Nonetheless, there should be strong support around that 11022.56 level, and above the 61.8% retracement from 6631.42 to 16212.22 to 10291.28 to contain the decline and complete the correction.
The S&P 500 is still holding above the corresponding support at 4114.65 at the moment. But he looks vulnerable. The firm break will resume correction from 4818.62 and target 100% projection from 4818.62 to 4114.65 from 4637.30 to 3933.32. For now, strong support is expected from the 38.2% retracement from 2191.86 to 4818.62 at 3815.20 to contain the decline and complete the correction.
US 10-Year Yield in Consolidation, Remaining Bullish at 3%+
Bindings in US Treasury yields also helped stabilize the yen. The 10-year yield turned into consolidation after hitting 2.954. Further sideways trades may be seen in the near term, but the outlook will remain bullish as long as 2.646 support holds. The main hurdle is the trend defining long-term resistance at 3.248 (2018 high), which is unlikely to be decisively cleared on the first attempt. TNX might continue to lose bullish momentum on the next rise and start to feel heavy above the 3% handle. Any prolonged consolidation or correction in TNX would also help the yen to rally.
AUD/JPY extends consolidation from 95.73
The Australian dollar was under pressure, although the RBA is now expected to anticipate the first rate hike until next Tuesday and deliver another in June. The Aussie was weighed down by general risk sentiment, concerns over China lockdowns and weakness in Chinese equities and the yuan.
AUD/JPY extended the corrective pattern from 95.37 last week on the developments above. The outlook is not too bearish, however, as it only consolidates the recent rally from 80.34. A deeper drop could be seen down to the 38.2% retracement from 80.34 to 95.73 to 89.85. But there needs to be strong support, which is near the 55-day EMA (now at 89.51) to provide a bounce. However, a firm break of 89.85 would be a sign of a bigger reversal in general sentiment.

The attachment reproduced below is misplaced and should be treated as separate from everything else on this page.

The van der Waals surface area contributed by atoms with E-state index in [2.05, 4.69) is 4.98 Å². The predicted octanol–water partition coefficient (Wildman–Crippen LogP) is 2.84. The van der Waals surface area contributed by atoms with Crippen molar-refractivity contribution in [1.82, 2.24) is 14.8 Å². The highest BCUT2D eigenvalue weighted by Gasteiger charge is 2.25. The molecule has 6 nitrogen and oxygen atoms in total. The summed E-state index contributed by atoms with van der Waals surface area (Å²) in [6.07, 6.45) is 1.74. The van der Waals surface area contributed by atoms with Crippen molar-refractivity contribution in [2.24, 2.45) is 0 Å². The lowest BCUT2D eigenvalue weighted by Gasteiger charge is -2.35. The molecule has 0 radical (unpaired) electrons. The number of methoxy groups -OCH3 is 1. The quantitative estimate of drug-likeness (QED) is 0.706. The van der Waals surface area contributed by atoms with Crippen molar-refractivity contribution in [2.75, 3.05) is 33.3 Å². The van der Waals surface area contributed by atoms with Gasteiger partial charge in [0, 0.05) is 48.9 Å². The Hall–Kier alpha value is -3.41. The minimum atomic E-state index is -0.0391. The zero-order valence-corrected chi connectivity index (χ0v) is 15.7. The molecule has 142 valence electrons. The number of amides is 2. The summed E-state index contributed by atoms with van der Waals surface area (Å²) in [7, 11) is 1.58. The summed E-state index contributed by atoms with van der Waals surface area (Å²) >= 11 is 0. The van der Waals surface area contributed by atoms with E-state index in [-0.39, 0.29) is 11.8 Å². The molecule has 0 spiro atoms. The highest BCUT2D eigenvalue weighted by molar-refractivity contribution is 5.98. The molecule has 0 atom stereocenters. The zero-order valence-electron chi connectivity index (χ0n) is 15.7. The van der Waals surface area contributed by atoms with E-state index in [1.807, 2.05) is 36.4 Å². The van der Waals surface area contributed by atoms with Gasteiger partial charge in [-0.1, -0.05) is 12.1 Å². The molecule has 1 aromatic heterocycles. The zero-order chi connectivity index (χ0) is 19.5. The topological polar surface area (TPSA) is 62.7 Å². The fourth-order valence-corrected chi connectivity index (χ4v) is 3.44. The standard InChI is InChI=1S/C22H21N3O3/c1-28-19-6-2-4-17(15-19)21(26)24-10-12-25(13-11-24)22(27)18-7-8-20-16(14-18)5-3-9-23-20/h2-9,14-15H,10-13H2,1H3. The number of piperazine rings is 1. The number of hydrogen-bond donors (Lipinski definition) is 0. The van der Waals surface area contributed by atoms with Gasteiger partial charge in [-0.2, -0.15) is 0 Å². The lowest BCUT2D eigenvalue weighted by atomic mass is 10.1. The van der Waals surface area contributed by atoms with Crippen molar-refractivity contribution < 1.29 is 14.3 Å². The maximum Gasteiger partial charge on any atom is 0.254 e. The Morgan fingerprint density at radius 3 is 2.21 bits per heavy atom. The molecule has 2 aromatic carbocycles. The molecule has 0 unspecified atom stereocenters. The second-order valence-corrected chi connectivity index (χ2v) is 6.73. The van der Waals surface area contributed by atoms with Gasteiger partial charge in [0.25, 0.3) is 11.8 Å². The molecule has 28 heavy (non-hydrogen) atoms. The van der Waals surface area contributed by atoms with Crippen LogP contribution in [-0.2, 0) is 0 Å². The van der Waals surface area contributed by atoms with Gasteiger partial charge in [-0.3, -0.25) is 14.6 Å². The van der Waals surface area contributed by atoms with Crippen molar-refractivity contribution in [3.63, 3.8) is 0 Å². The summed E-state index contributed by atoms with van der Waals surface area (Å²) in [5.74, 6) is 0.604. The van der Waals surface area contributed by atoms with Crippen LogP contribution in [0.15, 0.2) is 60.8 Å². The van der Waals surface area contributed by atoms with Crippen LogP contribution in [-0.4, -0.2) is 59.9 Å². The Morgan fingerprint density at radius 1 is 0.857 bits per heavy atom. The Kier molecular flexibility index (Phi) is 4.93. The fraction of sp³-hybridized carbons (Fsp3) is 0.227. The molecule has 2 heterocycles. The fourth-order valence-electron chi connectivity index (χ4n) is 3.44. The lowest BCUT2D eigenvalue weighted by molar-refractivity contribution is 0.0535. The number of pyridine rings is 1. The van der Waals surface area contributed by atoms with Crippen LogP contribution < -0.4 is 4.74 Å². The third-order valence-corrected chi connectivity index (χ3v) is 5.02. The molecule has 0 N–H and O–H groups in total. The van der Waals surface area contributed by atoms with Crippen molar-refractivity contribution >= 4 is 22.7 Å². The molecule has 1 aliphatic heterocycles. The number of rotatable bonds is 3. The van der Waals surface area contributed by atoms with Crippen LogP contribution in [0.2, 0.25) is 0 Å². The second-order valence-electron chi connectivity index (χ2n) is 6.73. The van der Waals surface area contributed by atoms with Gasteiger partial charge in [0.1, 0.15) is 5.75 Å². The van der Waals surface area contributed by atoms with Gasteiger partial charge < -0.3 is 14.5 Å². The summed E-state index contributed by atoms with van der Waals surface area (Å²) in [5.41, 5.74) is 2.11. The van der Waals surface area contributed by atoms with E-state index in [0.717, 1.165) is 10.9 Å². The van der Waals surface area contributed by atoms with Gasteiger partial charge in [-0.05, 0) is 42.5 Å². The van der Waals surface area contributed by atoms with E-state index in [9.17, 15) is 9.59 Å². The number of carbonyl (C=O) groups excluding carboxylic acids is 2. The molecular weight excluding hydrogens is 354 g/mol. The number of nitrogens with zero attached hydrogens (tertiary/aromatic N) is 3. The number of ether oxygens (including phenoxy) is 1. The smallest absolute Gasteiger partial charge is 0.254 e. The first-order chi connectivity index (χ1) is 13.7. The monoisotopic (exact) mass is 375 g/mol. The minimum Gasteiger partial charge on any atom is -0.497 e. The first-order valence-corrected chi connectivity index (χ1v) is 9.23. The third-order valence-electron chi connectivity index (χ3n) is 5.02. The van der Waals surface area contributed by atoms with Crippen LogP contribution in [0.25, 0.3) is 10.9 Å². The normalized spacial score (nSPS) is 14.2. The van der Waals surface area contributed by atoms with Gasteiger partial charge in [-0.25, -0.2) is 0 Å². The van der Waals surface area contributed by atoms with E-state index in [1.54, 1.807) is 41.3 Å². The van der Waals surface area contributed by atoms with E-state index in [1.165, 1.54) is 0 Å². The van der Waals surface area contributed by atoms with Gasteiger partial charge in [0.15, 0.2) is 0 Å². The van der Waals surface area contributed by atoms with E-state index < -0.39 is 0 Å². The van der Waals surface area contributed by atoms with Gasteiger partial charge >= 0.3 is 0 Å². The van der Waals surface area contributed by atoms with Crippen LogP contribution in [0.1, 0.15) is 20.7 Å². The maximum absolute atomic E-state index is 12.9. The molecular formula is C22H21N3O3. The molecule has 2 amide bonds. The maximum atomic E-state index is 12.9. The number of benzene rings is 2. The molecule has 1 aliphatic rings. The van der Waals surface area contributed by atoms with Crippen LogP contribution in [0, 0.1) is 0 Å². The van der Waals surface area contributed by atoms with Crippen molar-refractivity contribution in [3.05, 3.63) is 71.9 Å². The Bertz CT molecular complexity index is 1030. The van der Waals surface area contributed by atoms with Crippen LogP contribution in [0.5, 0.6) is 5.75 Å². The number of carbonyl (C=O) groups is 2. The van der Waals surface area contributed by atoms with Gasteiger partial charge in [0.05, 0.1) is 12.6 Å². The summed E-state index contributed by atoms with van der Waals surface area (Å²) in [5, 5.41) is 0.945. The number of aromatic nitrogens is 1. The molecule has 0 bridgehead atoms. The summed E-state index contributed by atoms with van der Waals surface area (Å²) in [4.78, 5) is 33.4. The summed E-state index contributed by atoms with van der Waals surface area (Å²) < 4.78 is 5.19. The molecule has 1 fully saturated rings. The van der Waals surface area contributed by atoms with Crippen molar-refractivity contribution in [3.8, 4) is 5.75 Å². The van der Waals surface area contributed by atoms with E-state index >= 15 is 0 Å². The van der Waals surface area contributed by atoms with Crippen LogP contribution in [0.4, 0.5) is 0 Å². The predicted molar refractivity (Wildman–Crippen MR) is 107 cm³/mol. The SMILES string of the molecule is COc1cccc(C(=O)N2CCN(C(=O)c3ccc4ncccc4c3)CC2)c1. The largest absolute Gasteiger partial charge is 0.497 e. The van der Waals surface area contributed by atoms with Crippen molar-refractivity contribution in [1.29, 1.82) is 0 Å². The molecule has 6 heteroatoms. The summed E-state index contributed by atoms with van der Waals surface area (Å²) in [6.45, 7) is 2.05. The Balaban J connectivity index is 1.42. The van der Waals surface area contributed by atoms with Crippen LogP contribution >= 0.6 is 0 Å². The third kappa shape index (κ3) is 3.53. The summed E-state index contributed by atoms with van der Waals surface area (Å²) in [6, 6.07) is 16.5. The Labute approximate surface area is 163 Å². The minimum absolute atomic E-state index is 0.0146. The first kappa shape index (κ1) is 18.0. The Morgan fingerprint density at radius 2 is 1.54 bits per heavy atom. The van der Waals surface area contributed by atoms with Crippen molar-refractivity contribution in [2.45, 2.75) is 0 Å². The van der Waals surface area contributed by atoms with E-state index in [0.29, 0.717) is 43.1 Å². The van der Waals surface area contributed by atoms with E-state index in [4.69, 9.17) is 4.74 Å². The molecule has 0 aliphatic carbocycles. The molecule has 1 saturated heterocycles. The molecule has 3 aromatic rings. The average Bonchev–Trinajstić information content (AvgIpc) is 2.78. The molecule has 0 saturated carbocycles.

EUR/USD Weekly Outlook
The EUR/USD downtrend resumed last week and hit a low of 1.0470. As a temporary bottom has formed, the initial bias is neutral this week for some consolidations. The upside potential of the recovery should be limited by the support at 1.0756 turned resistance to trigger a resumption of the decline. The breakout of 1.0470 will target a 161.8% projection from 1.1494 to 1.0805 to 1.1184 to 1.0069.
Overall decline from 1.2348 (2021 high) is likely to continue as long as 1.1185 support holds. The break of 1.0635 (2020 low) now increases the possibility that it will resume its long-term downtrend from 1.6039 (2008 high). A retest of the 1.0339 low (2017 low) should be seen next. A decisive break there will confirm this bearish case.
On the longer term, the current pattern suggests that the long term downtrend from 1.6039 (2008 high) is ready to resume. The breakout of 1.0339 will target a 61.8% projection of 1.3993 to 1.0339 from 1.2348 to 1.0090. A decisive break there could lead to an acceleration down to a 100% projection at 0.8694.